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The Washington Post reported over the weekend on the ongoing federal investigation into defense earmarks, saying that it was “increasingly focused on a former top aide to Rep. Peter J. Visclosky (D-Ind.) who worked with the congressman on funding requests from clients of a powerful lobbying firm, according to two sources familiar with the probe.” The story said that the aide, Charles E. Brimmer, Visclosky’s former longtime chief of staff, may have “suggested to some lobbyists that companies seeking Visclosky’s help in getting Pentagon funds would need to commit to a program of donations to the member of the Appropriations defense subcommittee. The Justice Department is trying to determine whether Brimmer’s proposal constituted quid pro quo, an illegal act in which a public official requests something of value in exchange for an official action.”
I’ve reported extensively on Visclosky over the past few years, as well as on Congressman John Murtha, who investigators are also scrutinizing. A lobbyist I spoke to offered interesting insights into how those two congressional pork kings operate, and specifically confirmed that Visclosky’s office made an obvious connection between donations and earmark requests. The lobbyist said that both Brimmer and Rich Kaelin, former appropriations committee assistant, legislative director, and chief of staff to Visclosky who went on to work at a powerful firm called PMA, “were very clear that the more money you raised, the more [earmarks] you’d get.” He added:
Visclosky would hold small fundraising dinners when a bill was moving through congress, and lobbyists would arrange those dinners. It was pretty obvious that people who went got more funding in the bill than people who didn’t. They’d have two small tables and Visclosky would sit at one and [a top appropriations staffer] would sit at the other, and halfway through they’d switch tables so you got face time with both. Murtha operated the same way. I’d get calls from Susan O’Neill [Murtha's chief fundraiser] and she’d say, “You committed to $50,000 and you only came up with $20,000. When can we expect the rest?” I’m not sure that’s illegal but it sure is uncomfortable.
I also found an interesting connection between Murtha and the National First Ladies’ Library in Canton, Ohio. The library has obtained vast amounts of pork over the years, with former GOP congressman Ralph Regula generally being pointed to at the leading sponsor. “[Regula's] wife founded the museum and [his] daughter runs it,” said a story from 2007. “Regula has requested hundreds of thousands of federal dollars for the museum since 1991, when he persuaded the National Park Service to pay $1.1 million for its headquarters.”
But Murtha has been a major backer as well, which is not surprising since his wife, Joyce, is the library’s vice president. Indeed, the library has been something of a pet cause for Murtha. One lobbyist who has sought defense money from Murtha sent a note, which I obtained, to another lobbyist who was looking for money from the congressman as well. “If you want to influence Joyce Murtha,” the note said coyly, “you can by donating to this program.” The note was sent attached to the brochure of the First Ladies’ Museum.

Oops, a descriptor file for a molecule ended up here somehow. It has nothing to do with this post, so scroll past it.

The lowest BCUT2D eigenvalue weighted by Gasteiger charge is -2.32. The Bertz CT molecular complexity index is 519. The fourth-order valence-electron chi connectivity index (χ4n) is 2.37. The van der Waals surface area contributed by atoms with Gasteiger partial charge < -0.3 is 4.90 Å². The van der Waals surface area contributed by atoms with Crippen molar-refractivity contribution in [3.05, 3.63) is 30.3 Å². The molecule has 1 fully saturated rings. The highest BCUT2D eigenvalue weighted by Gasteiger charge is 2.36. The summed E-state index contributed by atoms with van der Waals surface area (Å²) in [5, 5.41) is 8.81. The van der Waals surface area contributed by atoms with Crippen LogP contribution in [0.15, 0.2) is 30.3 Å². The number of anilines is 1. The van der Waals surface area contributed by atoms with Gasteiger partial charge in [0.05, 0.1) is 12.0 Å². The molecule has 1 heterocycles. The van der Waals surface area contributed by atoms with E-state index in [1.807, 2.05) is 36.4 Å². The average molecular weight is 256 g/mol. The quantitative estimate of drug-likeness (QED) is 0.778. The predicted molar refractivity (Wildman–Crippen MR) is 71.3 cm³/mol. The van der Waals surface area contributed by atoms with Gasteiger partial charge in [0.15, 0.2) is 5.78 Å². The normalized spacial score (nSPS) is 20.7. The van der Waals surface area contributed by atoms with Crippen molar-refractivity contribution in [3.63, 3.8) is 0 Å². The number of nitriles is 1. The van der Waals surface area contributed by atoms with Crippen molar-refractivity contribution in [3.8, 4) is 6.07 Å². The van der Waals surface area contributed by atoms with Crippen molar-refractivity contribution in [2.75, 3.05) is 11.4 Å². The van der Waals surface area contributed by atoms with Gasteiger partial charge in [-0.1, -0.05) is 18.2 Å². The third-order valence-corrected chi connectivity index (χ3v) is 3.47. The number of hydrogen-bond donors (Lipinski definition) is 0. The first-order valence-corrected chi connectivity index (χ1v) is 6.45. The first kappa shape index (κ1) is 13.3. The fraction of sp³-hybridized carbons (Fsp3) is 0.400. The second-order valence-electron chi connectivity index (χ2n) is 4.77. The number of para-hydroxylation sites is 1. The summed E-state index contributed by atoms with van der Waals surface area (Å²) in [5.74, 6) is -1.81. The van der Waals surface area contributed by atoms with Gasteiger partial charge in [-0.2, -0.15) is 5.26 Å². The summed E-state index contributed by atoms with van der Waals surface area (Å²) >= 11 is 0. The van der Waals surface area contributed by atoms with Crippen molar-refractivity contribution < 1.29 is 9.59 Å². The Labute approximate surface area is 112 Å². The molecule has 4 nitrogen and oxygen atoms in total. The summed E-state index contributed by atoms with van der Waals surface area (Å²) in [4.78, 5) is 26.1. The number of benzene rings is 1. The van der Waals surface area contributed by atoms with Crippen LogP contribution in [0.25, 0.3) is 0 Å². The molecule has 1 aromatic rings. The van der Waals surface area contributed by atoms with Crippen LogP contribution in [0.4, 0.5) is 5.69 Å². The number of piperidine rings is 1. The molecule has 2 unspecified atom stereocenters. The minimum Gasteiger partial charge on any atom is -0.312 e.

More from Ken Silverstein:
Perspective — October 23, 2013, 8:00 am
How pro-oil Louisiana politicians have shaped American environmental policy
Postcard — October 16, 2013, 8:00 am
A trip to one of the properties at issue in Louisiana’s oil-pollution lawsuits
I recently spent a semester teaching writing at an elite liberal-arts college. At strategic points around the campus, in shades of yellow and green, banners displayed the following pair of texts. The first was attributed to the college’s founder, which dates it to the 1920s. The second was extracted from the latest version of the institution’s mission statement:
The paramount obligation of a college is to develop in its students the ability to think clearly and independently, and the ability to live confidently, courageously, and hopefully.
Let us take a moment to compare these texts. The first thing to observe about the older one is that it is a sentence. It expresses an idea by placing concepts in relation to one another within the kind of structure that we call a syntax. It is, moreover, highly wrought: a parallel structure underscored by repetition, five adverbs balanced two against three.
Percentage of Britons who cannot name the city that provides the setting for the musical Chicago:
An Australian entrepreneur was selling oysters raised in tanks laced with Viagra.
A naked man believed to be under the influence of LSD rammed his pickup truck into two police cars.
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“Shelby is waiting for something. He himself does not know what it is. When it comes he will either go back into the world from which he came, or sink out of sight in the morass of alcoholism or despair that has engulfed other vagrants.”